2020 polling errors, dissected

By EdDakhla. CC BY-SA 4.0

When it comes to the 2020 presidential election, it’s all over but the shouting. Joe Biden has taken office as the 46th president of the United States. But what actually happened?

Where did Democrats make gains, and where did Republicans do the same, and why? How can it be that, in many cases, overestimation of the Democratic margin was even more egregious than the much-discussed mistakes in 2016? And what do the finer points of voting and polling patterns mean for Jews?

All these questions were the subject of a Jewish Battleground Coalition webinar hosted by Jewish Democratic groups in Wisconsin, Texas, Minnesota, Michigan, Georgia, Florida and Pennsylvania. The two speakers at “Blue Wave/Red Shift: Trends in Polling & the Jewish Vote from 2020 & Beyond” discussed the 2020 election polling via Zoom on Jan. 27.

Brandishing a seminar’s load of charts, graphs and maps, pollsters Jefrey Pollock and Ira Sheskin tried to explain it all. Democratic Jewish Outreach of Pennsylvania Chair Jill Zipin moderated the event along with Samuel Edelman of the Israel on Campus Coalition.


Pollock, who is a sought-after pollster for Democratic candidates and liberal organizations, didn’t offer comforting assessments for Democrats.

Biden and the Democrats may have won the House, the Senate and the presidency, Pollock said, but the monumental GOP turnout ensured that the Democrats’ majority was the slimmest of the postwar era. It wouldn’t have taken much of a flip for a radically different outcome; according to Pollock, Biden wouldn’t been elected if the pandemic hadn’t taken discussion away from the strength of the economy prior to March 2020.

“If you look at the numbers there, we’re talking about 44,000 votes,” Pollock said, directing his audience to a red and blue map. “If they had flipped the other way, Biden loses, and Donald Trump is president of the United States.”

Dramatic overestimation of the Democratic margin by public polls in key states, Pollock said, was avoided by private polling by outfits like his own, Global Strategy Group. Still, questions remain as to why, after four years of tinkering by public pollsters, an error of more than six points in Wisconsin in 2016 became an error of almost eight points in 2020.

Pollock discounted commonly held explanations about Trump voters reluctant to tell pollsters about their preferences, pointing out that similar overestimates of the Democratic margins were made in races featuring Republican senatorial candidates like Steve Daines and Joni Ernst.

“There’s no evidence for a shy Trump voter,” Pollock said.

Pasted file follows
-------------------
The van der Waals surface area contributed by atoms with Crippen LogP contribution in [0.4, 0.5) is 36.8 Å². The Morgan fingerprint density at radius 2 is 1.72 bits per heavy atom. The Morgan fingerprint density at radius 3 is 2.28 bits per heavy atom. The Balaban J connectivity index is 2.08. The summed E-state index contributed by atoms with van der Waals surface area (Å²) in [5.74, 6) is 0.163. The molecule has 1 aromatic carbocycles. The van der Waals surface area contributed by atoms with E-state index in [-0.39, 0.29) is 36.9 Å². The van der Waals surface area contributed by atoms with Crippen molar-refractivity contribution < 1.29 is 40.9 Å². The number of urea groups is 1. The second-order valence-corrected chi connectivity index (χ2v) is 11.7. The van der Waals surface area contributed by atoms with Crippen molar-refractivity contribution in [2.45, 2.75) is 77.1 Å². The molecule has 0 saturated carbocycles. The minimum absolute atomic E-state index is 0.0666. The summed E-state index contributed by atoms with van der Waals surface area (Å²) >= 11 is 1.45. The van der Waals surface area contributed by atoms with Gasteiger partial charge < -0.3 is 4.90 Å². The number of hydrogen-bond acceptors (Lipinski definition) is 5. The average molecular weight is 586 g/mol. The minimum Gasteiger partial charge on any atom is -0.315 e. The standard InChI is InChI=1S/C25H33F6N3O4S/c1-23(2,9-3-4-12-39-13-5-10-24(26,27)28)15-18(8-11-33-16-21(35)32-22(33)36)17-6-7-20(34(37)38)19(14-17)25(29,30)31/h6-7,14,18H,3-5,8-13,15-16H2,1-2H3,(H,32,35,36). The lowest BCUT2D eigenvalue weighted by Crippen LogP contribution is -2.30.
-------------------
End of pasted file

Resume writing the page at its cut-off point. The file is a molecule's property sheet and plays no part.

John McLaughlin, whose McLaughlin & Associates has polled for the Republican Jewish Coalition, Israeli Prime Minister Benjamin Netanyahu and Hungarian Prime Minister Viktor Orbán, was not at the webinar, but shared Pollock’s skepticism about the “shy Trump voter.”

But where Pollock sees flawed methodology as the reason for bad polling, McLaughlin sees a deliberate attempt to undercount Republican voters. McLaughlin accused numerous polling companies and media outlets of purposely publishing fake polls as a suppression tactic meant to convince Republican voters to stay home.

“They basically start with a narrative and then manufacture polls that are either skewed by sample or demographics,” McLaughlin said.

Pollock and Sheskin saw it differently.

Sheskin, a professor of geography at the University of Miami and director of the Jewish Demography Project, posited that a mistrust of institutions kept Republicans from taking part in polls. And neither he nor Pollock believed the overstatement of Democratic margins was the result of deliberate malice. Rather, they provided evidence that there were flaws in sampling methodology.

When it came to polling Jewish voters, Sheskin demonstrated how subtle differences in question formation could lead to different outcomes in getting voters to identify as Jewish.

Those differences in questions by pollsters from RJC, J Street and the Associated Press, Sheskin showed, could have drastic consequences.

Some question formations could result, for instance, in a higher percentage of Jewish voters who call themselves “Jews of no religion,” a group that tends to vote Democratic. But other polls that only yield Jews with specific religious affiliation might skew Republican. Either way, a non-representative sample is the result, Sheskin cautioned.

On winning messages for Jewish voters in 2022, Sheskin and McLaughlin came to similar conclusions, identifying support for Israel as key for any candidate. But American Jews, they concluded, are more likely to base their vote on the economy than Israel.

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